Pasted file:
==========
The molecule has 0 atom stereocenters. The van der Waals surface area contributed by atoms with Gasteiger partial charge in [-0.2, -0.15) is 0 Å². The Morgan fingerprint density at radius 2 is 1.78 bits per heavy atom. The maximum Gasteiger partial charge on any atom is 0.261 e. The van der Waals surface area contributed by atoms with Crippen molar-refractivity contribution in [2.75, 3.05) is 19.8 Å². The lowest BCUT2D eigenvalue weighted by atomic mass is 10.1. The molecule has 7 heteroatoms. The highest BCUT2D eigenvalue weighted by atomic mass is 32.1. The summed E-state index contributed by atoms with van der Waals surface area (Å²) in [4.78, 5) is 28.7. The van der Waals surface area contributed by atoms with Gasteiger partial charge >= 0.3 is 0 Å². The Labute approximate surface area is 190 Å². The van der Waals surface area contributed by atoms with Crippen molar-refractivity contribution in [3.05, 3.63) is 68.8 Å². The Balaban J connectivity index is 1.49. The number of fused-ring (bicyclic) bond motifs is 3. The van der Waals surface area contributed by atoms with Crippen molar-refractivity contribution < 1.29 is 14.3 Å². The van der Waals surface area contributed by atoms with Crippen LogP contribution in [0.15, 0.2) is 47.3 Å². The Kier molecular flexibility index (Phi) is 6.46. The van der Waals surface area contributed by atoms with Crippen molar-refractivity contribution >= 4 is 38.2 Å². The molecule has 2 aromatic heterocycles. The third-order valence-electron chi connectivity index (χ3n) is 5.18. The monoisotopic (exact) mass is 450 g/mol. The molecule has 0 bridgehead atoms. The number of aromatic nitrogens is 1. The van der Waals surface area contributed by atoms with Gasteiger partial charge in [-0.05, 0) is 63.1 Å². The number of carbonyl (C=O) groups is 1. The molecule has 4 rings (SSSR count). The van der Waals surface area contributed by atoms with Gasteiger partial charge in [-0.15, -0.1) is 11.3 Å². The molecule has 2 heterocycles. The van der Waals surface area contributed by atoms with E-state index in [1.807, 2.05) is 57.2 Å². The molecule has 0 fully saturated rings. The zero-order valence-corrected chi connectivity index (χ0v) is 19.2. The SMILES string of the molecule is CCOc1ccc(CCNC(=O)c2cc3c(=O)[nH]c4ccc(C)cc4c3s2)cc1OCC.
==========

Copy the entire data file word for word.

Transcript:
The molecule has 0 atom stereocenters. The van der Waals surface area contributed by atoms with Gasteiger partial charge in [-0.2, -0.15) is 0 Å². The Morgan fingerprint density at radius 2 is 1.78 bits per heavy atom. The maximum Gasteiger partial charge on any atom is 0.261 e. The van der Waals surface area contributed by atoms with Crippen molar-refractivity contribution in [2.75, 3.05) is 19.8 Å². The lowest BCUT2D eigenvalue weighted by atomic mass is 10.1. The molecule has 7 heteroatoms. The highest BCUT2D eigenvalue weighted by atomic mass is 32.1. The summed E-state index contributed by atoms with van der Waals surface area (Å²) in [4.78, 5) is 28.7. The van der Waals surface area contributed by atoms with Gasteiger partial charge >= 0.3 is 0 Å². The Labute approximate surface area is 190 Å². The van der Waals surface area contributed by atoms with Crippen molar-refractivity contribution in [3.05, 3.63) is 68.8 Å². The Balaban J connectivity index is 1.49. The number of fused-ring (bicyclic) bond motifs is 3. The van der Waals surface area contributed by atoms with Crippen molar-refractivity contribution < 1.29 is 14.3 Å². The van der Waals surface area contributed by atoms with Crippen LogP contribution in [0.15, 0.2) is 47.3 Å². The Kier molecular flexibility index (Phi) is 6.46. The van der Waals surface area contributed by atoms with Crippen molar-refractivity contribution >= 4 is 38.2 Å². The molecule has 2 aromatic heterocycles. The third-order valence-electron chi connectivity index (χ3n) is 5.18. The monoisotopic (exact) mass is 450 g/mol. The molecule has 0 bridgehead atoms. The number of aromatic nitrogens is 1. The van der Waals surface area contributed by atoms with Gasteiger partial charge in [-0.05, 0) is 63.1 Å². The number of carbonyl (C=O) groups is 1. The molecule has 4 rings (SSSR count). The van der Waals surface area contributed by atoms with Gasteiger partial charge in [-0.15, -0.1) is 11.3 Å². The molecule has 2 heterocycles. The van der Waals surface area contributed by atoms with E-state index in [1.807, 2.05) is 57.2 Å². The molecule has 0 fully saturated rings. The zero-order valence-corrected chi connectivity index (χ0v) is 19.2. The SMILES string of the molecule is CCOc1ccc(CCNC(=O)c2cc3c(=O)[nH]c4ccc(C)cc4c3s2)cc1OCC.